It’s been more than ten years since my friend, Dia called me and said, “You’ve got to read this book.” Of course, she was talking about the Yada Yada Prayer Group. Dia has never steered me wrong on a book recommendation, so I went right out to the bookstore and picked up a copy for myself. I was hooked and, as I read the book I thought to myself, “I know this woman!” I kept feeling as if Neta and I were destined to meet in person. Eventually, I sent Neta an email and invited her to come to our church for a women’s retreat. She did, along with her friend Pam, and the rest is history. We hit it off, right away, and we’ve remained friends through the years.
A couple of weeks ago, Neta and I tried to record a video conversation about the book to share with you, but the technology didn’t cooperate. So, we ended up getting caught up on each others’ lives. So, instead of a video conversation to share with you, I sent Neta a list of questions and she graciously answered them all. In the end, I think you’ll really appreciate what she shares with us, here, even though it’s not a video.
What led you to write this book, and how autobiographical is it?
I’d been part of a Bible study group for a couple years that was mixed racially. I was learning so much about walking by faith from these sisters who came from a variety of church backgrounds and life experiences, that I felt like God was using the group to turn my life upside down—or maybe “rightside up.” My husband told me I ought to write a book. I said, “No, no, it’s much too personal. We share confidentially.” He said he meant a novel, a fictionalized story about a group similar to the real group. That’s how The Yada Yada Prayer Group was born. Many of the characters and events were inspired by real people and events, but it’s all been fictionalized.
How do you know so much about so many cultures?
There are a lot of cultures I know very little about! But I’ve been immersed in African-American culture mostly by belonging to churches that are very diverse plus having close relationships with sisters and brothers of color. But some cultures that I include in my novels I have to research!—which is never quite as good as having real relationships with people from other cultures. So I know I make some foot-in-mouth mistakes.
What is the reason you chose to write the book in first person, only from Jodi’s point of view?
Jodi Baxter is not me—but she’s a lot like me. By using first person, I was able to let the reader get inside the main character’s head and see the world from her pretty sheltered, middle-class, white evangelical point of view. Which gave me the opportunity to show how she learns from her often well-intentioned but just as often ignorant mistakes. (Just like me.) You’d be surprised how many readers tell me, “I’m such a Jodi!” Kinda scary how many of us “Jodi’s” are out there in the world, ha ha!
Do you really pray like that? How come my prayers don’t get the same results?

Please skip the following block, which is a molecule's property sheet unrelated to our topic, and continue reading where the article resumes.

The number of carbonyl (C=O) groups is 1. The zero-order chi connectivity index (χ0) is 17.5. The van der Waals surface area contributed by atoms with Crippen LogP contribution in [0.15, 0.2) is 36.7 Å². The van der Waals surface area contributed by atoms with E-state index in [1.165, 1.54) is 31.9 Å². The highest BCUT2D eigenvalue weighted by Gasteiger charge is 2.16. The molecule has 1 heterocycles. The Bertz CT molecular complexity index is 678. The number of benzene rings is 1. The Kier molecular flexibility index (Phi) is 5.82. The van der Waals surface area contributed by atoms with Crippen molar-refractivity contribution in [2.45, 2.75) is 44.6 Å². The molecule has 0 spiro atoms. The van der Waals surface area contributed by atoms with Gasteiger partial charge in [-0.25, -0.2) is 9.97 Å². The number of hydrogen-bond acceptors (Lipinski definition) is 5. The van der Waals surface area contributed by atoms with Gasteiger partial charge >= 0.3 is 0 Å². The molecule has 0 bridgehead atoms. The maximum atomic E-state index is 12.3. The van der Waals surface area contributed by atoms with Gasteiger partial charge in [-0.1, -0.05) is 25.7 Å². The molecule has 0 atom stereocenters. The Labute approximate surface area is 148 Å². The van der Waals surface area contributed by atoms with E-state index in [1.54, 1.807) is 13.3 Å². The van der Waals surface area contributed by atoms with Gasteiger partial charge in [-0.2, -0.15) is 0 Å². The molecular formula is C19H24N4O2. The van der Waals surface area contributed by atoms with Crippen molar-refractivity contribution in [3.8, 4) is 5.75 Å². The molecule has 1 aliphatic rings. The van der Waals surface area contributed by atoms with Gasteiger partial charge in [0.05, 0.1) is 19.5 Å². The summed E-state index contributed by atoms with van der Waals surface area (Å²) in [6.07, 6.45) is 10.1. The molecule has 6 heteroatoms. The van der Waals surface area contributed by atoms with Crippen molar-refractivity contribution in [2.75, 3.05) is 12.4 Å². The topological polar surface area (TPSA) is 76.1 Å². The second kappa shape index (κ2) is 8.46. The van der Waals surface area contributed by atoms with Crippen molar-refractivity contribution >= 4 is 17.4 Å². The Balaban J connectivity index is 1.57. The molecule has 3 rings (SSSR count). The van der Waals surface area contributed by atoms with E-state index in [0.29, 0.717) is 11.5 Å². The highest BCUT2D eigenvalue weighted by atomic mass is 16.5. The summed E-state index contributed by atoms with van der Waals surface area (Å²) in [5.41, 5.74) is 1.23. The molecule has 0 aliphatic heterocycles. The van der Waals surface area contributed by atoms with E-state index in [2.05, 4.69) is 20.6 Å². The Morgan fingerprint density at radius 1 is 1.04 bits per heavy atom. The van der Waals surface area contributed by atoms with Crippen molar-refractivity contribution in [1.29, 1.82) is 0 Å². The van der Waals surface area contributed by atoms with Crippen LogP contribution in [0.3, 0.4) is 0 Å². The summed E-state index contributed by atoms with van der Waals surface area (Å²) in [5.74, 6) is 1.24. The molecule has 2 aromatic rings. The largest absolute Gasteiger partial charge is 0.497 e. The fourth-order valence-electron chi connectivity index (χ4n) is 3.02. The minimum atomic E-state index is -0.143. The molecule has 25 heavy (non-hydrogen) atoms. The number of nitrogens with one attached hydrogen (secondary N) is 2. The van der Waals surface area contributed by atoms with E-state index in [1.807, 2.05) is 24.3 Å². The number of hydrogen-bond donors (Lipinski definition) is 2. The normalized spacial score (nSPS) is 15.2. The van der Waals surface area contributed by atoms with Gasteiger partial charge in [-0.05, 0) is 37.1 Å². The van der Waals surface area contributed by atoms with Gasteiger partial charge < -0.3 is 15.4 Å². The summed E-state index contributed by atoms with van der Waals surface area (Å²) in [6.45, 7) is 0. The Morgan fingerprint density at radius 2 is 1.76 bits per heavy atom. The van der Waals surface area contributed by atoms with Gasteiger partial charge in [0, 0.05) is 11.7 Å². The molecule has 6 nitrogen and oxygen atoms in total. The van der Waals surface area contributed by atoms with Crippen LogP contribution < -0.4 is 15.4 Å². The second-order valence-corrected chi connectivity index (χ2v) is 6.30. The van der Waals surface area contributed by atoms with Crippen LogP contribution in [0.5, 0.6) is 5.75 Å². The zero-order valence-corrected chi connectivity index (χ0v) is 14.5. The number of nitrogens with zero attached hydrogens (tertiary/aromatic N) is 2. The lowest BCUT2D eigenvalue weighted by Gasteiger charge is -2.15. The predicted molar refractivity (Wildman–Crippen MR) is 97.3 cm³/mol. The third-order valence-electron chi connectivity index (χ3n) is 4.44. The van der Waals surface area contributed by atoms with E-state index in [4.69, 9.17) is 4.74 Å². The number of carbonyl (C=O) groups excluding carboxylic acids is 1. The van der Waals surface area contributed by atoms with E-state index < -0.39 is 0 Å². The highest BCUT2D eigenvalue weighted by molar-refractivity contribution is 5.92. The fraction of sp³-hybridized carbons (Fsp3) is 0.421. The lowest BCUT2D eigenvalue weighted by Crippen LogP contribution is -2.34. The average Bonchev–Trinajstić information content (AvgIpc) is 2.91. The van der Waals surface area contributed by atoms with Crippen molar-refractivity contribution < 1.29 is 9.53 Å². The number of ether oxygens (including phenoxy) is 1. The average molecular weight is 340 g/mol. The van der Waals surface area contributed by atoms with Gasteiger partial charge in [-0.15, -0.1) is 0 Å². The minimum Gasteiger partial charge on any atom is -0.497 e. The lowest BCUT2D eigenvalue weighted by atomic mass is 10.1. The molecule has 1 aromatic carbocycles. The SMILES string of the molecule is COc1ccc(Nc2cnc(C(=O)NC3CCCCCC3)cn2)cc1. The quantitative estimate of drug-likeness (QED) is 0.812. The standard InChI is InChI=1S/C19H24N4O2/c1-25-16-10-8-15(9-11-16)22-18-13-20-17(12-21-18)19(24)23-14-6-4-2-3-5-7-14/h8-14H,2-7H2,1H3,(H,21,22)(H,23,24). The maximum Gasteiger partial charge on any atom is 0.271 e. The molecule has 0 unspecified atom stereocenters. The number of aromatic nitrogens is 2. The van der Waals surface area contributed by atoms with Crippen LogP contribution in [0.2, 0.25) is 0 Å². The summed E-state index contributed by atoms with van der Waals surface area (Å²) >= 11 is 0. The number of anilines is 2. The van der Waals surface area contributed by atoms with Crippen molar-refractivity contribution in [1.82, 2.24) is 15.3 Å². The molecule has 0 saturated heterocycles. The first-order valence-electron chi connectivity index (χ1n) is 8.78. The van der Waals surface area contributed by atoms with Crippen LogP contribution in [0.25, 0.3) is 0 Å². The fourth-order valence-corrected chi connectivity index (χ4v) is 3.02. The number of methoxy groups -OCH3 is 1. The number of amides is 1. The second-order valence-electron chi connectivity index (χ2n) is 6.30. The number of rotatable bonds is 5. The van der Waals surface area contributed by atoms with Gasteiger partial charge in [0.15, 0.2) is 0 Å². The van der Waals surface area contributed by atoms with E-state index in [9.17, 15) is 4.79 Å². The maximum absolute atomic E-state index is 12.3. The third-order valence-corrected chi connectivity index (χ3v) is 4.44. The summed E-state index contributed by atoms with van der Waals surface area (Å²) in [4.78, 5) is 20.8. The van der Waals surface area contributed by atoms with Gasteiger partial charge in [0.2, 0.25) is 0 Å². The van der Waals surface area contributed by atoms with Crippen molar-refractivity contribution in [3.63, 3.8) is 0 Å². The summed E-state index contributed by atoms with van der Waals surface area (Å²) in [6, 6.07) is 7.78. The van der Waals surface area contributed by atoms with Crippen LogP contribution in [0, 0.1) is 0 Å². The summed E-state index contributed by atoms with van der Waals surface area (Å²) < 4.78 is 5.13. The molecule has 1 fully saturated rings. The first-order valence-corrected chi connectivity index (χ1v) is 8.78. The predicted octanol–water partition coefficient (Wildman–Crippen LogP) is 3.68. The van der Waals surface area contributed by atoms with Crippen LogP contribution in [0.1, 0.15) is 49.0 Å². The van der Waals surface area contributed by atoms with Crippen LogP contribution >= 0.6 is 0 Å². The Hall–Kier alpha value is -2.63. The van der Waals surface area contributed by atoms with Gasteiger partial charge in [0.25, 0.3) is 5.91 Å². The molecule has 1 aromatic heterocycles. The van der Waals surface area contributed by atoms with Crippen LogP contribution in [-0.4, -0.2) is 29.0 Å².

I’m still learning a lot about prayer. I’ve learned a lot from my sisters of color and from other kinds of churches whose worship is more expressive than what I grew up with, but I know I still have much to learn. I especially appreciate learning how to worship God first before launching into my prayer requests for this and that and the other. But sometimes I fall back into the “God, help . . .” or “God please do . . .” type of prayer, skipping over the simple act of praise and thanksgiving. But one of the biggest thing I’m still learning but which is very meaningful to me is to “pray first”—rather than complain first, worry first. This is a biggy for me, because I’m the original worry-wart. Also I’m still learning how to “pray without ceasing”—meaning just praying throughout the day, little short simple prayers: “O God, that sunrise is beautiful! Thank you!” or “That waitress looks like she’s having a bad day. Bless her anyway, Lord.” And it’s becoming easier and easier to just breathe prayers throughout the day.
The book is about friendship and diversity and faith. How do these things work together? How does one enrich the other?
When I was 13, I learned a Christian song that went something like this: “If you know the Lord, you need nobody else, to see you through the darkest night . . . You can walk alone, you only need the Lord . . .” Well, in one sense, I guess that’s true. God is sufficient. BUT that’s not the way God made us! We are ALL part of the Body of Christ, and we need each other for the Body to be complete. As Paul said in 1 Corinthians 12, the “eye” can’t say to the “hand,” “I don’t need you.” And I began to realize the truth of this as I got to know brothers and sisters who weren’t just like me—they enriched my life, they broadened my experience of walking by faith, they had gifts to give me as well as the Church (just as I had gifts to give). But it’s easy to think we are “diverse” if we work or even worship with people who are different than us—but for me, it really comes down to: who do I invite to put their feet under my table? Sharing meals in each other’s homes is much more intimate and you get to really know people underneath the “public” persona. And holding hands and praying around the table . . . so rich. We are so much alike as our brothers and sisters from other cultures . . . and yet we are different enough that we have different experiences and gifts to bring to the friendship (and the church).